Kohler in 2005
|Full name||Jürgen Kohler|
|Date of birth||6 October 1965|
|Place of birth||Lambsheim, West Germany|
|Height||1.86 m (6 ft 1 in)|
|Viktoria Köln U-19 (manager)|
|1975–1981||TB Jahn Lambsheim|
|1987–1989||1. FC Köln||57||(2)|
|1983–1984||West Germany U-18||8||(1)|
|1985–1987||West Germany U-21||11||(0)|
|2012||Bonner SC U-19|
|2013–2015||SpVgg EGC Wirges|
|2018–||Viktoria Köln U-19|
|2019||Viktoria Köln (caretaker)|
|* Senior club appearances and goals counted for the domestic league only|
Kohler enjoyed a lengthy career at the highest level with exactly 500 top flight league matches, playing primarily as a centre back in the German Bundesliga, and in the Italian Serie A, achieving notable success both at domestic and international level with FC Bayern Munich, Borussia Dortmund and Juventus.
Kohler's professional career began at Waldhof Mannheim, where he made his Bundesliga debut as a substitute against 1. FC Kaiserslautern in April 1984. His first professional goal came in a 5–2 defeat of FC Schalke 04 on 26 January 1985.
In 1991, Kohler transferred to Italian club Juventus. After being named Serie A's best foreign player for 1992, he went on to be part of the team that won the 1992–93 UEFA Cup against Borussia Dortmund, as well as a league and cup double in the 1994–95 season.
Returning to Germany to play for Dortmund in 1995, Kohler won another league championship in 1996 and helped the club to the 1997 UEFA Champions League Final. In a reversal of Kohler's previous continental final, Dortmund defeated his former club Juventus to become European Champions for the first time. As a result of this success, Kohler was named German Footballer of the Year for 1997. In the 2001–02 season, the last of his career, Kohler won his third Bundesliga title with Dortmund and reached the final of the UEFA Cup.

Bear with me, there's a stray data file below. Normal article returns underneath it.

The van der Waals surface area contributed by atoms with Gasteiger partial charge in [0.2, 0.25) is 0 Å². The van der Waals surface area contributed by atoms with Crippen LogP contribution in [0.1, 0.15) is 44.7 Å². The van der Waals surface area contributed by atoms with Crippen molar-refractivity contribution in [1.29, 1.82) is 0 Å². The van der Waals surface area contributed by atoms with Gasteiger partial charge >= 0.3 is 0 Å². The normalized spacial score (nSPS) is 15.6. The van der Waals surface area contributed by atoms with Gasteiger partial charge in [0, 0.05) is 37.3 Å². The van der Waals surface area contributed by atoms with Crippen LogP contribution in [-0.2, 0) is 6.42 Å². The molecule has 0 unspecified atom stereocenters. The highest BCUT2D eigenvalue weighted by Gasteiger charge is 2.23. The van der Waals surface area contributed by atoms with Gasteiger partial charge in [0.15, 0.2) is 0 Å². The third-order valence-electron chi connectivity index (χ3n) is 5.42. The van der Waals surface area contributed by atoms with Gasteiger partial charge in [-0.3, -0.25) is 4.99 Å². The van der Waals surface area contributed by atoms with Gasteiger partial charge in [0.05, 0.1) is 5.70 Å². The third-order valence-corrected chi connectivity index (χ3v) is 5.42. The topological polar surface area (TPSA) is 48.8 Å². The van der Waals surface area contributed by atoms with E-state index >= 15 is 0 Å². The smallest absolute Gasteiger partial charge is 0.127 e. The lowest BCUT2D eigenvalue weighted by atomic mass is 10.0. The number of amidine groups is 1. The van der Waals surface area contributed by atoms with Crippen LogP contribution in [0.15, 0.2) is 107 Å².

In his final professional appearance, the 2002 UEFA Cup Final against Feyenoord, Kohler was sent off for a foul on Jon Dahl Tomasson in the 31st minute of the match. After losing possession to Tomasson on the edge of Dortmund's penalty area, Kohler tripped the Danish forward inside the area to concede a penalty kick and was given a straight red card by referee Vítor Melo Pereira. Pierre van Hooijdonk scored the opening goal from the resulting penalty and BVB went on to lose the match 3–2.
At international level, Kohler made over 100 appearances for the German national team, playing at three FIFA World Cups and three UEFA European Championships, winning the 1990 FIFA World Cup and UEFA Euro 1996.
Regarded as one of the best defenders of his generation, Kohler was a physically strong centre-back, who was famed for his defensive perception, anticipation, quick reactions, marking, and prowess in the air, which also made him a goal threat during set-pieces; he was also known for his composure when in possession, and his ability to play the ball out of defence.
On 17 December 2005, he was appointed the coach of MSV Duisburg.
On 28 August 2008, Kohler signed a three-year contract as manager of German 3. Liga club VfR Aalen. However, on 16 November 2008, he retired due to a heart condition from the coaching job. He continued to work as director of sports for Aalen, but was sacked on 5 May 2009.
In April 2013, he started to work as director of sports for his former club SV Waldhof Mannheim.
|1. FC Köln||1987–88||Bundesliga||30||3|
|1.||4 June 1996||Carl-Benz-Stadion, Mannheim||Liechtenstein||6–0||9–1||Friendly|
|2.||18 February 1998||Sultan Qaboos Sports Complex, Muscat||Oman||2–0||2–0||Friendly|